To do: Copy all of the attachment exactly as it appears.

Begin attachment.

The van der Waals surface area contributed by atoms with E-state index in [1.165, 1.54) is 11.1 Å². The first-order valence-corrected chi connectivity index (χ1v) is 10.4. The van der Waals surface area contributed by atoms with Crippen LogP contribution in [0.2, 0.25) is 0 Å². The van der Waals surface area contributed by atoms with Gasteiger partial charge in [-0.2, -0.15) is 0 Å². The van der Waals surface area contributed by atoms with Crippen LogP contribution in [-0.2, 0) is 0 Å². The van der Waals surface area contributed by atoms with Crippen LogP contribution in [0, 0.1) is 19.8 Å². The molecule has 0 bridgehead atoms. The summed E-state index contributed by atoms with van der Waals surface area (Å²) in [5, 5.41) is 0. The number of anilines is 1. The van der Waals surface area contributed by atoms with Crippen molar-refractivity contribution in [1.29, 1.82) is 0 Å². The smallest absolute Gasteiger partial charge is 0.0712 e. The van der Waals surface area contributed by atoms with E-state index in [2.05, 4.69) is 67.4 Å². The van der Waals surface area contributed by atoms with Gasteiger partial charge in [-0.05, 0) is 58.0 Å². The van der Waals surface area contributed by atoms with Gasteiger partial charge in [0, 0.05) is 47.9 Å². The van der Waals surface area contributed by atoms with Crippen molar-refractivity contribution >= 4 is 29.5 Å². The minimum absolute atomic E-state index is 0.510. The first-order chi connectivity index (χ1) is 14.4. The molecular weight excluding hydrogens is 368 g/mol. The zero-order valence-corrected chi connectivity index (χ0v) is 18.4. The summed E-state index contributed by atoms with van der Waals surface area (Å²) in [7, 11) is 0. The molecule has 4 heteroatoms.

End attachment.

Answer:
The van der Waals surface area contributed by atoms with E-state index in [1.165, 1.54) is 11.1 Å². The first-order valence-corrected chi connectivity index (χ1v) is 10.4. The van der Waals surface area contributed by atoms with Crippen LogP contribution in [0.2, 0.25) is 0 Å². The van der Waals surface area contributed by atoms with Gasteiger partial charge in [-0.2, -0.15) is 0 Å². The van der Waals surface area contributed by atoms with Crippen LogP contribution in [-0.2, 0) is 0 Å². The van der Waals surface area contributed by atoms with Crippen LogP contribution in [0, 0.1) is 19.8 Å². The molecule has 0 bridgehead atoms. The summed E-state index contributed by atoms with van der Waals surface area (Å²) in [5, 5.41) is 0. The number of anilines is 1. The van der Waals surface area contributed by atoms with Crippen molar-refractivity contribution in [1.29, 1.82) is 0 Å². The smallest absolute Gasteiger partial charge is 0.0712 e. The van der Waals surface area contributed by atoms with E-state index in [2.05, 4.69) is 67.4 Å². The van der Waals surface area contributed by atoms with Gasteiger partial charge in [-0.05, 0) is 58.0 Å². The van der Waals surface area contributed by atoms with Gasteiger partial charge in [0, 0.05) is 47.9 Å². The van der Waals surface area contributed by atoms with Crippen molar-refractivity contribution >= 4 is 29.5 Å². The minimum absolute atomic E-state index is 0.510. The first-order chi connectivity index (χ1) is 14.4. The molecular weight excluding hydrogens is 368 g/mol. The zero-order valence-corrected chi connectivity index (χ0v) is 18.4. The summed E-state index contributed by atoms with van der Waals surface area (Å²) in [7, 11) is 0. The molecule has 4 heteroatoms.